I walked into the Minnetonka Davanni’s location, and had to admit I hadn’t been in an actual Davanni’s since college (University of St. Thomas). Sure, there were plenty of delivery orders (too many to mention), but I hadn’t been in one in years.
My first impression?
Where is the cool, neighborhood pizza joint I remember? It was replaced with faceless decor, a hard to read menu and a big ass front counter.
The next week, I met with the Davanni’s team for the first time. They asked for my impression of them and what I believed the opportunity to be. I responded candidly about much more than the above. The product is great, the ingredients top notch. Everything else is an opportunity. Especially if they want to be better positioned against the competition, and expand their customer base.
So, they hired Shea to help bring back the personality that was still there, although hidden. Here’s the story of how Shea partnered with Davanni’s to refresh an institution that started as a local pizza place in the 1970s.
First, the audits.
We start with a series of audits sending Shea-ites out into the market to see, touch, smell and taste at a variety of locations. We take pictures and notes, but more importantly we put ourselves in consumer mode. What works and what doesn’t? What is our first impression? What is the customer process like?
Then our team compiles all of our comments and has a strategic discussion. What are they doing well that we can’t screw up? And, what needs to change to keep the essence of Davanni’s, but change enough to make a perception and business impact moving forward?
Next, the meeting.
Candid is the word to describe our audit presentation. They didn’t hire us to blow smoke, they hired us to impact their business. So, we had a great, animated, honest conversation. The result? They agreed that a repositioning (not just a remodel) was the right path. So, we began.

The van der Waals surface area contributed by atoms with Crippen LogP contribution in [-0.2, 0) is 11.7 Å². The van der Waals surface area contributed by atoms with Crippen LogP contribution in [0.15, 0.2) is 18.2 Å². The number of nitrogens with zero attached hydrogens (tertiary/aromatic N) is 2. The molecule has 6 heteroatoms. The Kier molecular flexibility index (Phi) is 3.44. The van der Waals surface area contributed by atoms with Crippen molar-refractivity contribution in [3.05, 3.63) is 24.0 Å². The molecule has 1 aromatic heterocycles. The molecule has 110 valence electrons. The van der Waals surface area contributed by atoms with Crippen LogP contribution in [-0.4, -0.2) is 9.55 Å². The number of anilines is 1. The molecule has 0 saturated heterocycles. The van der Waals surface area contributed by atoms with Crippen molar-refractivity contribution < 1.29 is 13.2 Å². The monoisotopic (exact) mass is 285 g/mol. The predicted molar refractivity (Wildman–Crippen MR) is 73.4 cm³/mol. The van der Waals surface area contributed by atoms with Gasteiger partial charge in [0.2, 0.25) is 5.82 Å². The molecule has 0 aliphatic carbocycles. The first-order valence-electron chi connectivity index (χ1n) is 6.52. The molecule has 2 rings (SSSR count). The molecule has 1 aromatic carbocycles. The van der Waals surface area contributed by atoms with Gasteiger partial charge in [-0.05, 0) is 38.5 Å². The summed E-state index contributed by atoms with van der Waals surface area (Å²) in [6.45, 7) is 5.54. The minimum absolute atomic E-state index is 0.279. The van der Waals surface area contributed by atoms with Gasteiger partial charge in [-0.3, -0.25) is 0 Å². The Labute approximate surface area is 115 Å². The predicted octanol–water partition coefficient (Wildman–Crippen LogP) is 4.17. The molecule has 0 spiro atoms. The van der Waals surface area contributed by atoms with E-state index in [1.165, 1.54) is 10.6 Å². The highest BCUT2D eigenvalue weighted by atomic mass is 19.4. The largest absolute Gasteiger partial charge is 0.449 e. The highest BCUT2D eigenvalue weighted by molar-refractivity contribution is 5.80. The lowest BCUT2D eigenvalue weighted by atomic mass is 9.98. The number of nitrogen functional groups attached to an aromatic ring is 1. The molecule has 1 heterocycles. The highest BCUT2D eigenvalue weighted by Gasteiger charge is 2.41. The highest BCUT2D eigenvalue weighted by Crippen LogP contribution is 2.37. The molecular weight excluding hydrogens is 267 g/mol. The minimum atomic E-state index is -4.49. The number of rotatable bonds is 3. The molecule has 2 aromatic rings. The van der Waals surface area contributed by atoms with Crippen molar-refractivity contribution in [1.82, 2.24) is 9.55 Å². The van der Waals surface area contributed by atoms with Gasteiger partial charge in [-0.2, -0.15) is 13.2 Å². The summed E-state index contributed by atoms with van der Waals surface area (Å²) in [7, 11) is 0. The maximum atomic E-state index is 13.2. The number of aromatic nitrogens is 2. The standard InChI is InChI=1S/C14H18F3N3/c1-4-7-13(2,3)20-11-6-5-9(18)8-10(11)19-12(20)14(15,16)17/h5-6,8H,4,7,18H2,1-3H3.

Now, the creative process.
Here’s where we put our money where our mouth is, and put pencil to paper (yes, we still start with paper and sketches before technology takes over).
We started with the positioning opportunity. Plain and simple, Davanni’s needed to return to the local, neighborhood pizza place, and not look like a chain. They needed a compelling reason for people to return, actually walk in and stay â€“ and spend more money.
The key words became local and legendary. The key positioning was to create more authenticity, local warmth and to sell more beer and wine. We created a strategic brief and a design foundation using these key tenets.
From there, we worked on a variety of logo iterations. The goal? Transition it to a stronger brand presence, but keep it recognizable.
We created a spectrum of options ranging from minor change to drastic change, but all of them had a tie to the current logo to ensure we didn’t push the familiar brand in the wrong direction.
After logo came menu boards, promotions, pizza boxes and merchandising graphics.
And, of course the space itself.
Our goal and direction with the restaurants themselves were a few key items:
- Don’t bombard guests with an immediate, and large presence of a front counter. Move it back, make it smaller, invite and welcome, and create interaction. Give guests time to take a breath, look around, understand the options and engage.
- Re-design the menu boards so guests heads don’t spin
The rest of the space needed a first and second focal point, and a compelling reason to stay. We developed bar seating. Not radical for restaurants, but never been tried in a Davanni’s. The bar and bar seats are an immediately engaging focal point, and it helps sell beer and wine and more of a pizza place experience. Secondary focal points became brand walls, and a variety of seating at a variety of heights from community tables to booths. It breaks up the space and creates interesting zones. nuff said.
The new materials palette almost became the easy part. We needed more warmth and authenticity, but supreme durability. All within a budget.
In conjunction with all the above, we reviewed and created impact at several other touchpoints, including improvements in display and merchandising, presentation of their branded products (sold in grocery stores), messaging that supporting their premise of local ingredients and baking their own bread. And, bathrooms. The mark of a good restaurant is a good bathroom.
Edina, Minnesota is our first foray into testing the new Davanni’s. The merchandising recommendations we made for beer and wine have already had a significant impact on sales. To sell it, you must show it. Yes, it worked. Really well.